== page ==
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J Mol Biol. 1989 Jan 5;205(1):15-40.

Complete nucleotide sequence of the rabbit beta-like globin gene cluster. Analysis of intergenic sequences and comparison with the human beta-like globin gene cluster.

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Department of Molecular and Cell Biology, Paul M. Althouse Laboratory, Pennsylvania State University, University Park 16802.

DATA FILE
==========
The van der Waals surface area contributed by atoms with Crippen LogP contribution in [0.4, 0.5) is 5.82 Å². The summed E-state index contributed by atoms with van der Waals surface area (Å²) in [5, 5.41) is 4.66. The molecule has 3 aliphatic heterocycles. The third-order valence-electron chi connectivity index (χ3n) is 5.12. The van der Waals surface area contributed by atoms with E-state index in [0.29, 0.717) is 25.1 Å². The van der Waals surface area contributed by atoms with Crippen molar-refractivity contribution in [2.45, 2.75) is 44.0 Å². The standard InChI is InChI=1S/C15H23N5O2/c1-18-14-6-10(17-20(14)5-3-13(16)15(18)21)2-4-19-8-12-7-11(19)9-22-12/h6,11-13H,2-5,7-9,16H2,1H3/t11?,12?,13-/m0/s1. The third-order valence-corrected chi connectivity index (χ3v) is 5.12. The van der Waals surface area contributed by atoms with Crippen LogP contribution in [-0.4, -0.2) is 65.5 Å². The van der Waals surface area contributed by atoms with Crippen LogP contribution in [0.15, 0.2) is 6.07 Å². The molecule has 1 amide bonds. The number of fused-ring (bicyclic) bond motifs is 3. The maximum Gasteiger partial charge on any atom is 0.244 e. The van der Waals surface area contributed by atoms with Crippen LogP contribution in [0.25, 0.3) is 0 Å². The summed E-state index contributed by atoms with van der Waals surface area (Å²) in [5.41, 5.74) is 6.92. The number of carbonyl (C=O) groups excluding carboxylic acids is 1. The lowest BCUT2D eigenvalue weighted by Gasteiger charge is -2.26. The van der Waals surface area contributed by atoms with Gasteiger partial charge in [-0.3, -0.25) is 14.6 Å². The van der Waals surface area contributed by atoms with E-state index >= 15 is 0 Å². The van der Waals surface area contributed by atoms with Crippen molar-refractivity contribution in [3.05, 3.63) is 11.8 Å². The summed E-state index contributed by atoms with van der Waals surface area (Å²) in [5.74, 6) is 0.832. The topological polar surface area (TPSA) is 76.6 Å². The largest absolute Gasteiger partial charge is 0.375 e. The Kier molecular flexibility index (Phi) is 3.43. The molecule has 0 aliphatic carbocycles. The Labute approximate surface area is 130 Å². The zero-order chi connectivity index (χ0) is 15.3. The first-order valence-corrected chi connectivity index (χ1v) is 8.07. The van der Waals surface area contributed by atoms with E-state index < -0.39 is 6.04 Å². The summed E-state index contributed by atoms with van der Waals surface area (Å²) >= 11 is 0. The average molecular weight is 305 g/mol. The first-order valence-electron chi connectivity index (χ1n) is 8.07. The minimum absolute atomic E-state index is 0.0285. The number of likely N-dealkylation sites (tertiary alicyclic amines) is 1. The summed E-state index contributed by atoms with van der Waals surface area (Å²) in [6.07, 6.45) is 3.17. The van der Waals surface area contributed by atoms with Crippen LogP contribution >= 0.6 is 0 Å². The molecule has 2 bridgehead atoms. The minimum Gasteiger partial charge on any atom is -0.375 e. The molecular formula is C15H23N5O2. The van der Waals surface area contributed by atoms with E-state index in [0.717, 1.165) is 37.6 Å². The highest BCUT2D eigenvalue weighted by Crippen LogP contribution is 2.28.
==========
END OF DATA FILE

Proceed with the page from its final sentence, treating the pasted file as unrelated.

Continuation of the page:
The nucleotide sequence of the entire beta-like globin gene cluster of rabbits has been determined. This sequence of a continuous stretch of 44.5 x 10(3) base-pairs (bp) starts about 6 x 10(3) bp upstream from epsilon (the 5'-most gene) and ends about 12 x 10(3) bp downstream from beta (the 3'-most gene). Analysis of the sequence reveals that: (1) the sequence is relatively A + T rich (about 60%); (2) regions with high G + C content are associated with OcC repeats, a short interspersed repeated DNA in rabbits; (3) the distribution of polypurines, polypyrimidines and alternating purine/pyrimidine tracts is not random within the cluster; (4) most open reading frames are associated with known globin coding regions, OcC repeats or long interspersed repeats (L1 repeats); (5) the most prominent open reading frames are found in the L1 repeats; (6) different strand asymmetries in base composition are associated with embyronic and adult genes as well as the tandem L1 repeats at the 3' end of the cluster; and (7) essentially all the repeats appear to have been inserted by a transposon mechanism. A comparison of the sequence with itself by a dot-plot analysis has revealed nine new members of the OcC family of repeats in addition to the six previously reported. The OcC repeats tend to be clustered, particularly in the epsilon-gamma and gamma-psi delta intergenic regions. Dot-plot comparisons between the rabbit and the human clusters have revealed extensive sequence matches. Homology starts about 6 x 10(3) bp 5' to epsilon or as far upstream as the rabbit sequence is available. It continues throughout the entire cluster and stops about 0.7 x 10(3) bp 3' to beta, at which point several repeats have inserted in both rabbits and humans. Throughout the gene cluster, the homology is interrupted mainly by insertions or deletions in either the rabbit or the human genome. Almost all of the insertions are of known short or long repeated DNAs. The positions of the insertions are different in the two gene clusters, which indicates that both short and long repeats have been transposing throughout the genome for the time since the mammalian radiation. An alignment of rabbit and human sequences allows the calculation of the substitution rate around epsilon. Sequences far removed from the gene are evolving at a rate equivalent to the pseudogene rate, although some short regions show an apparently higher rate.(ABSTRACT TRUNCATED AT 400 WORDS).

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